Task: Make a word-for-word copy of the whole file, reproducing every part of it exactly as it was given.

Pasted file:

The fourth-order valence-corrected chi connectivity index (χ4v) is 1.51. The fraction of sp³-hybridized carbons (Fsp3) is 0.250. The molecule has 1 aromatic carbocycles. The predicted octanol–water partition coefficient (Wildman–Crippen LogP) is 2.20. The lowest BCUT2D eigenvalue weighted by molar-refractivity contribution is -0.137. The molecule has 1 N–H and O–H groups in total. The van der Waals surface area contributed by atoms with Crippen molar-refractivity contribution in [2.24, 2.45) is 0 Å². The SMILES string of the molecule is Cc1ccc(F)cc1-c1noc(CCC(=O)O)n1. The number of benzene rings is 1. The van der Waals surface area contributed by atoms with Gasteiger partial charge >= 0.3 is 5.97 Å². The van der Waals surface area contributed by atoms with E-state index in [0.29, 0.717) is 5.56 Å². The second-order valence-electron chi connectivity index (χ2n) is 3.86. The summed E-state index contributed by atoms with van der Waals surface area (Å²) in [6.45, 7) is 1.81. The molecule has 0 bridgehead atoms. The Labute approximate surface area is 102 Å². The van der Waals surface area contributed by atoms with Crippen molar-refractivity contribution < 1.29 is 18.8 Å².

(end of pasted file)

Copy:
The fourth-order valence-corrected chi connectivity index (χ4v) is 1.51. The fraction of sp³-hybridized carbons (Fsp3) is 0.250. The molecule has 1 aromatic carbocycles. The predicted octanol–water partition coefficient (Wildman–Crippen LogP) is 2.20. The lowest BCUT2D eigenvalue weighted by molar-refractivity contribution is -0.137. The molecule has 1 N–H and O–H groups in total. The van der Waals surface area contributed by atoms with Crippen molar-refractivity contribution in [2.24, 2.45) is 0 Å². The SMILES string of the molecule is Cc1ccc(F)cc1-c1noc(CCC(=O)O)n1. The number of benzene rings is 1. The van der Waals surface area contributed by atoms with Gasteiger partial charge >= 0.3 is 5.97 Å². The van der Waals surface area contributed by atoms with E-state index in [0.29, 0.717) is 5.56 Å². The second-order valence-electron chi connectivity index (χ2n) is 3.86. The summed E-state index contributed by atoms with van der Waals surface area (Å²) in [6.45, 7) is 1.81. The molecule has 0 bridgehead atoms. The Labute approximate surface area is 102 Å². The van der Waals surface area contributed by atoms with Crippen molar-refractivity contribution < 1.29 is 18.8 Å².